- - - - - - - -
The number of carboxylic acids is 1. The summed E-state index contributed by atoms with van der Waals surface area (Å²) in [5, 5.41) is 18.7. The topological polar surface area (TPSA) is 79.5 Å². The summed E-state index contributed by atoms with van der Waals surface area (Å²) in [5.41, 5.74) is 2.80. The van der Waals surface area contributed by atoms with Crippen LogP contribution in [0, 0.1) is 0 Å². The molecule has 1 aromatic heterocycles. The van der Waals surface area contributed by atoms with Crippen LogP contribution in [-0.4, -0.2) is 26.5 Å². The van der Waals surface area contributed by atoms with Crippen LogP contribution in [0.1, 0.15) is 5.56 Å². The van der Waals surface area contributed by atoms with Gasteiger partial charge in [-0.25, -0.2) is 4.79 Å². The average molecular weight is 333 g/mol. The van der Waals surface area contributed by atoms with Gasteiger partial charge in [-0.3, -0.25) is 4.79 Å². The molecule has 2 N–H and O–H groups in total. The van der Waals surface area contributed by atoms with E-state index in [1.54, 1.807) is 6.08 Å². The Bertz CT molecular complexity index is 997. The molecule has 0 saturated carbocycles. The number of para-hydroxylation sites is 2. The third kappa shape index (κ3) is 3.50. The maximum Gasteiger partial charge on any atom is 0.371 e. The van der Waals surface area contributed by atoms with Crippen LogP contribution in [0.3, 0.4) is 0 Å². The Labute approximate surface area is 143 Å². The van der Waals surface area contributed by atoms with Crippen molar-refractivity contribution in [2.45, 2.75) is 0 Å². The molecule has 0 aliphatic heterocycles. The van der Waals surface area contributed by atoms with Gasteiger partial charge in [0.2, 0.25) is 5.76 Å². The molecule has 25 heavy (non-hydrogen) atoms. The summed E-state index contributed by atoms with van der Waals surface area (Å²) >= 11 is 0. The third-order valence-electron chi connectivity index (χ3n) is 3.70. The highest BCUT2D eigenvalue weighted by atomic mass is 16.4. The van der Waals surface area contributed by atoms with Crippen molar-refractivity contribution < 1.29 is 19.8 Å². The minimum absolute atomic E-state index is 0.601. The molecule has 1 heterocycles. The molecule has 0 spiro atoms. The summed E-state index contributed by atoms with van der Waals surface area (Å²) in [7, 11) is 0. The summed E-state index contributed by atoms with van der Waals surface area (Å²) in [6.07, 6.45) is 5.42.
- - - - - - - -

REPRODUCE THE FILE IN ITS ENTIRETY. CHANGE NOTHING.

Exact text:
The number of carboxylic acids is 1. The summed E-state index contributed by atoms with van der Waals surface area (Å²) in [5, 5.41) is 18.7. The topological polar surface area (TPSA) is 79.5 Å². The summed E-state index contributed by atoms with van der Waals surface area (Å²) in [5.41, 5.74) is 2.80. The van der Waals surface area contributed by atoms with Crippen LogP contribution in [0, 0.1) is 0 Å². The molecule has 1 aromatic heterocycles. The van der Waals surface area contributed by atoms with Crippen LogP contribution in [-0.4, -0.2) is 26.5 Å². The van der Waals surface area contributed by atoms with Crippen LogP contribution in [0.1, 0.15) is 5.56 Å². The van der Waals surface area contributed by atoms with Gasteiger partial charge in [-0.25, -0.2) is 4.79 Å². The average molecular weight is 333 g/mol. The van der Waals surface area contributed by atoms with Gasteiger partial charge in [-0.3, -0.25) is 4.79 Å². The molecule has 2 N–H and O–H groups in total. The van der Waals surface area contributed by atoms with E-state index in [1.54, 1.807) is 6.08 Å². The Bertz CT molecular complexity index is 997. The molecule has 0 saturated carbocycles. The number of para-hydroxylation sites is 2. The third kappa shape index (κ3) is 3.50. The maximum Gasteiger partial charge on any atom is 0.371 e. The van der Waals surface area contributed by atoms with Crippen LogP contribution in [0.3, 0.4) is 0 Å². The Labute approximate surface area is 143 Å². The van der Waals surface area contributed by atoms with Crippen molar-refractivity contribution in [2.45, 2.75) is 0 Å². The molecule has 0 aliphatic heterocycles. The van der Waals surface area contributed by atoms with Gasteiger partial charge in [0.2, 0.25) is 5.76 Å². The molecule has 25 heavy (non-hydrogen) atoms. The summed E-state index contributed by atoms with van der Waals surface area (Å²) >= 11 is 0. The third-order valence-electron chi connectivity index (χ3n) is 3.70. The highest BCUT2D eigenvalue weighted by atomic mass is 16.4. The van der Waals surface area contributed by atoms with Crippen molar-refractivity contribution < 1.29 is 19.8 Å². The minimum absolute atomic E-state index is 0.601. The molecule has 1 heterocycles. The molecule has 0 spiro atoms. The summed E-state index contributed by atoms with van der Waals surface area (Å²) in [7, 11) is 0. The summed E-state index contributed by atoms with van der Waals surface area (Å²) in [6.07, 6.45) is 5.42.